February 11, 2011

2010 Year-End Review: Judgment Recognition and Enforcement Post-Koehler

Holland & Knight Alert
James Hohenstein | Michael J. Frevola | Christopher R. Nolan

In the groundbreaking decision, Koehler v. The Bank of Bermuda Limited (“Koehler”),1 that was issued by the New York Court of Appeals (the state’s highest court) on June 4, 2009, the court ruled that tangible property outside the jurisdiction of New York in the possession of a garnishee subject to New York jurisdiction could be ordered delivered into New York and be made the subject of judgment turnover proceedings. The ruling appeared very promising, especially for judgment-creditors in the maritime industry, as a means to hold judgment-debtors accountable for their debts even where they were difficult to locate. This was especially the case in circumstances where they could not avail themselves of security via a “Rule B” proceeding because the underlying claim was not maritime in nature or no assets could be found in New York.

Just one week after the Koehler decision was issued, realizing the significance of this ruling, we published our first Maritime Alert on this topic, which analyzed the Court of Appeals’ rationale and the potential ramifications going forward.2 We considered the ruling “landmark” because the power to compel assets to be brought to New York when the underlying matter and/or judgment-debtor may not necessarily have had any other connection to New York provided judgment-creditors with breathtaking power.

Primer on the Position of the New York Court of Appeals in Koehler

In Koehler, the judgment debtor was not present in New York but the underlying judgment had been obtained as a default judgment in Maryland. As such, the judgment from another state in the United States was entitled to “full faith and credit” (a U.S. constitutional precept) by the New York courts.3 In other words, to recognize the Maryland judgment the New York court did not require in personam jurisdiction over the judgment-debtor in New York as the judgment was a U.S. domestic judgment. Given that circumstance, where there was jurisdiction over the garnishee bank in New York and the bank was a subsidiary of and agent for its foreign parent, the turnover order reached the assets overseas. While there still is some question whether the Koehler holding can be used against a judgment-debtor which has no presence in New York (be it personal presence or assets), there are decisions that have been issued in the lower courts in New York which suggest that a U.S. judgment may be entered upon a foreign judgment notwithstanding the lack of jurisdictional presence.

In retrospect, the Koehler decision’s holding that a court located in New York could order a garnishee bank located in New York to turn over property of a judgment debtor to a judgment creditor, even when the property is located outside of New York, was not entirely unexpected. The ruling was an extension of existing appellate law jurisprudence which recognized judgment debtors for whom it had jurisdiction over could be ordered to turn over out-of-state assets under New York law under penalty of law. In so holding, the Koehler court found that a judgment ordering the turnover of assets found outside New York state should be applied equally to judgment debtors and its garnishee(s). Nonetheless, the expansive power given to a judgment-creditor as a result of this decision is impressive.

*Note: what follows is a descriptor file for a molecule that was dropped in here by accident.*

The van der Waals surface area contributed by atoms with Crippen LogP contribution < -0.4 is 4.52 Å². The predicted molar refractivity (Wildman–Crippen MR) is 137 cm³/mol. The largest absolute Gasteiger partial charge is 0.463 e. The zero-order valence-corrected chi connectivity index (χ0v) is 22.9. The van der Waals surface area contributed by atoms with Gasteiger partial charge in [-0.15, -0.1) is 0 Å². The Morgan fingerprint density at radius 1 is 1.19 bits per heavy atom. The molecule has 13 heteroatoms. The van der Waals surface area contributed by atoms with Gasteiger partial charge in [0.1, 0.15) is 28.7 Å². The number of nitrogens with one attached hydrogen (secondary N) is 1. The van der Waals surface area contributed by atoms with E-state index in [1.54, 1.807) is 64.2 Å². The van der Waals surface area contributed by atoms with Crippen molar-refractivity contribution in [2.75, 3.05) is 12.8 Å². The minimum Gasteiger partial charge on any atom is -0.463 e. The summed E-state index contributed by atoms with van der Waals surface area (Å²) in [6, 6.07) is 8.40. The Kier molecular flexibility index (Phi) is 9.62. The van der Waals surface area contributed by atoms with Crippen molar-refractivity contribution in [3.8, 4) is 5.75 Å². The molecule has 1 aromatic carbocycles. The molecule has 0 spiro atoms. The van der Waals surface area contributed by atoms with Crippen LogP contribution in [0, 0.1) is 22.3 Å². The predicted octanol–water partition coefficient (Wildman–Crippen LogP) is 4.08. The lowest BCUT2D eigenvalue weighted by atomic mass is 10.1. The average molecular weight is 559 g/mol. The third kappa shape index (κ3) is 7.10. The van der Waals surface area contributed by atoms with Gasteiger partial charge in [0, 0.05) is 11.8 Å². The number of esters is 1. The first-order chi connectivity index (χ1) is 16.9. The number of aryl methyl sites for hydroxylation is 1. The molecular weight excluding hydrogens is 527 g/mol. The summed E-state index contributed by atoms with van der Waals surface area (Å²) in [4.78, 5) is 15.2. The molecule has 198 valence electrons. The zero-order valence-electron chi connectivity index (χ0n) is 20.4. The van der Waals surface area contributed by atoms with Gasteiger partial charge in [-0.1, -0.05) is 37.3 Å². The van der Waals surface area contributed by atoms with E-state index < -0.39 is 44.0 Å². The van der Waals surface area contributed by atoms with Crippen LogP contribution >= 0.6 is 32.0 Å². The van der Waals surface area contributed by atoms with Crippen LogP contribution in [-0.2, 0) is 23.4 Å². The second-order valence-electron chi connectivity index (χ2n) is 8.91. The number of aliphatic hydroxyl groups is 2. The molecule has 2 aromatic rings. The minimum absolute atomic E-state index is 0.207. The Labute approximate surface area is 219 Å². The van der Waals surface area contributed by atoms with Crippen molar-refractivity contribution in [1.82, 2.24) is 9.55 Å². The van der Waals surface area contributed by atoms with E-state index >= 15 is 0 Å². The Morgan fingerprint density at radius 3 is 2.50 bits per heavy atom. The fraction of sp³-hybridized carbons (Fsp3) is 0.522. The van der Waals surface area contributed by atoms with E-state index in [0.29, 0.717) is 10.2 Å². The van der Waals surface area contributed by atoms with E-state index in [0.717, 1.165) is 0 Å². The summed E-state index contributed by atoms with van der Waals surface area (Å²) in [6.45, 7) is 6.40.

Koehler Logistics

There are a handful of pertinent questions that come to mind concerning the judgment enforcement process post-Koehler. For example, can you use Koehler pre-judgment for security or is it only for judgments? What do you do with arbitration awards? How do you find the assets? The following is a brief discussion addressing the most popular questions.

  • Pre-Judgment vs. Judgment. The Court of Appeals in Koehler addressed the differences in evidentiary proof and procedure with pre-judgment attachments and garnishments and post-judgment creditor proceedings. But the key holdings only concern post-judgment restraints of property in both maritime and non-maritime cases. For pre-judgment security, there are federal and state court options, including the continued use of Rule B attachments in maritime actions. Despite the U.S. Court of Appeals for the Second Circuit’s Rule B opinion in Shipping Corp. of India Ltd. v. Jaldhi Overseas PTE Ltd.,4 which ended the practice of attaching electronic fund transfers, Rule B attachments of a variety of other tangible and intangible property interests continue to be a very effective form of obtaining security. To paraphrase Mark Twain, reports of Rule B’s death have been greatly exaggerated. This point is addressed in our February 10, 2011 Maritime alert, 2010 Year-End Review: Rule B Attachments of Property Are Alive and Well.
  • Arbitration Award or Judgment. Koehler relief can be obtained with an underlying arbitration award or judgment. In the case of an arbitration award, it will have to be converted to a U.S. judgment based on New York state statutory requirements or, in the case of a foreign arbitration award, the New York Convention. Under certain circumstances, it may be more beneficial to have the foreign arbitration award converted into a foreign judgment before seeking Koehler relief in the United States. These strategic considerations can be assessed depending on the seat of the arbitration and the length of time since the award was issued.